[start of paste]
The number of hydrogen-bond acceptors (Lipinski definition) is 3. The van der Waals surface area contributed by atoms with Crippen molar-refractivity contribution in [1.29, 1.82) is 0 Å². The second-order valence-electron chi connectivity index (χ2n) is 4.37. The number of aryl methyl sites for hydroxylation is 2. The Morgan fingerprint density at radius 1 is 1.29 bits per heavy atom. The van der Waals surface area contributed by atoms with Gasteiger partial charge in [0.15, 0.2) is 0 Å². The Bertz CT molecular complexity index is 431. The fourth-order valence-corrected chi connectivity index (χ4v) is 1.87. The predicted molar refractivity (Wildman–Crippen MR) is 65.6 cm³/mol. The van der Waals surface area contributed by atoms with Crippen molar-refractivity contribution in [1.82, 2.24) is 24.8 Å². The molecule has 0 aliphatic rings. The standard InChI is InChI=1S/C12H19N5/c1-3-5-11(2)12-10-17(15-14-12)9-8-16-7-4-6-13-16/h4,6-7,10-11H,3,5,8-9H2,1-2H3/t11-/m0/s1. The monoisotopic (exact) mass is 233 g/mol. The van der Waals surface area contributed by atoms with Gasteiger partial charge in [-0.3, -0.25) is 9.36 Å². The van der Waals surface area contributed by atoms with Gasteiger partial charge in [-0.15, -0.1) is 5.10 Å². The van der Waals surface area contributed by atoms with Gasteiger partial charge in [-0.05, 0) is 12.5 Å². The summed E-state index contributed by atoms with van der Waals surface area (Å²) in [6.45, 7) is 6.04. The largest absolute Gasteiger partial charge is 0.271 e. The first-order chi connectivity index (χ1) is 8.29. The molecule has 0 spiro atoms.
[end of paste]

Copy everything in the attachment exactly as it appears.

The number of hydrogen-bond acceptors (Lipinski definition) is 3. The van der Waals surface area contributed by atoms with Crippen molar-refractivity contribution in [1.29, 1.82) is 0 Å². The second-order valence-electron chi connectivity index (χ2n) is 4.37. The number of aryl methyl sites for hydroxylation is 2. The Morgan fingerprint density at radius 1 is 1.29 bits per heavy atom. The van der Waals surface area contributed by atoms with Gasteiger partial charge in [0.15, 0.2) is 0 Å². The Bertz CT molecular complexity index is 431. The fourth-order valence-corrected chi connectivity index (χ4v) is 1.87. The predicted molar refractivity (Wildman–Crippen MR) is 65.6 cm³/mol. The van der Waals surface area contributed by atoms with Crippen molar-refractivity contribution in [1.82, 2.24) is 24.8 Å². The molecule has 0 aliphatic rings. The standard InChI is InChI=1S/C12H19N5/c1-3-5-11(2)12-10-17(15-14-12)9-8-16-7-4-6-13-16/h4,6-7,10-11H,3,5,8-9H2,1-2H3/t11-/m0/s1. The monoisotopic (exact) mass is 233 g/mol. The van der Waals surface area contributed by atoms with Gasteiger partial charge in [-0.3, -0.25) is 9.36 Å². The van der Waals surface area contributed by atoms with Gasteiger partial charge in [-0.15, -0.1) is 5.10 Å². The van der Waals surface area contributed by atoms with Gasteiger partial charge in [-0.05, 0) is 12.5 Å². The summed E-state index contributed by atoms with van der Waals surface area (Å²) in [6.45, 7) is 6.04. The largest absolute Gasteiger partial charge is 0.271 e. The first-order chi connectivity index (χ1) is 8.29. The molecule has 0 spiro atoms.